Scottish television viewers are more dissatisfied with the output of the BBC than people from any other part of the UK.
A new review by Ofcom has found that, while Scots watch more television than anyone else in the country, they are concerned about representation and portrayal of Scottish people in BBC programming and too much of a focus on the central belt.
The research found that only 52% of Scottish BBC viewers had an overall favourable impression of the state broadcaster, compared to 64% of all UK adults, and only 39% of people in Scotland thought the BBC broadcasts a good range of programmes and content that represent where they live, compared to 50% of all UK adults.
In response to questions in focus groups, a number of Scottish residents expressed a need for more news from outside Glasgow and Edinburgh.
The hit crime drama Shetland was praised by respondents for highlighting part of the country that it is perceived does not receive enough attention on television.
Glenn Preston, director of Ofcom in Scotland, said: “While viewers told us that the BBC, and TV in general, represents a wider mix pf people than it used to, some people still feel less visible, or portrayed in ways that are narrow or inauthentic.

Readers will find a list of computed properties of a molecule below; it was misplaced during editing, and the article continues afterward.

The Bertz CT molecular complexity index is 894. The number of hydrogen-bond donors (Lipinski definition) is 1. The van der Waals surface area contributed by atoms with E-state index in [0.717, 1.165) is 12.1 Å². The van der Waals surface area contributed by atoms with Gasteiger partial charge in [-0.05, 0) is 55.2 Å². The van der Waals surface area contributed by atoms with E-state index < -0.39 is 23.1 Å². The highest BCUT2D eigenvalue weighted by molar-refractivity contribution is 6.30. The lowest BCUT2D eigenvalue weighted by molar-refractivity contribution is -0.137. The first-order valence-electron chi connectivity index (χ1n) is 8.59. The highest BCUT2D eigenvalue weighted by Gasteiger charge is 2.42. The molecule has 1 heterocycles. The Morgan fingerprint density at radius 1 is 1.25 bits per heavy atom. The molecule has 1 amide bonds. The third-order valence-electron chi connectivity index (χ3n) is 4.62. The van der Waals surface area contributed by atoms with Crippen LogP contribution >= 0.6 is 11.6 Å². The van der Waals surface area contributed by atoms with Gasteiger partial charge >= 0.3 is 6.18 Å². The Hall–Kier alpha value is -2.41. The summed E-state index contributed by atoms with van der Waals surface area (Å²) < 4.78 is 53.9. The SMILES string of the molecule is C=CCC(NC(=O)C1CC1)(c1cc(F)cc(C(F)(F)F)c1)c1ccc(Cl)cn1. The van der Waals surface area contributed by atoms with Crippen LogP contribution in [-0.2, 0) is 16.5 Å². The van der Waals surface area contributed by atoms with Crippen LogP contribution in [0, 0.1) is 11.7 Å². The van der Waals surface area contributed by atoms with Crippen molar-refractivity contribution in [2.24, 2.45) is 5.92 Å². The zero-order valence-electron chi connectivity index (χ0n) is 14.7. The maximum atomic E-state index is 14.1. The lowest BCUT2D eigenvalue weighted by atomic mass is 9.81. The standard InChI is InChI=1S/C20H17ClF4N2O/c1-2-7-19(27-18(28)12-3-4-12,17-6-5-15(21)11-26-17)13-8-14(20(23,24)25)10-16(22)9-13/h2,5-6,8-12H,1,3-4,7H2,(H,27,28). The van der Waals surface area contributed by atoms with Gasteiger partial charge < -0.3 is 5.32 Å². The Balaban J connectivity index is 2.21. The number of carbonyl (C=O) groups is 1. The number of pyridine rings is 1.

“We will monitor the BBC’s performance in these areas closely over the course of the year, and report on its progress in subsequent annual reports.”
A BBC spokeswoman said: “We’re pleased this report recognises the progress we’ve made in better representing and portraying a wide mix of people, and finds that many people feel the BBC compares well to other broadcasters in representing and portraying the nations and regions of the UK.
“We know there’s more to do and, as Ofcom recognises, we’ve already taken action to achieve this, but this is a complex area and the report also shows that sometimes different people from the same background have contrasting views about the authenticity of our output.”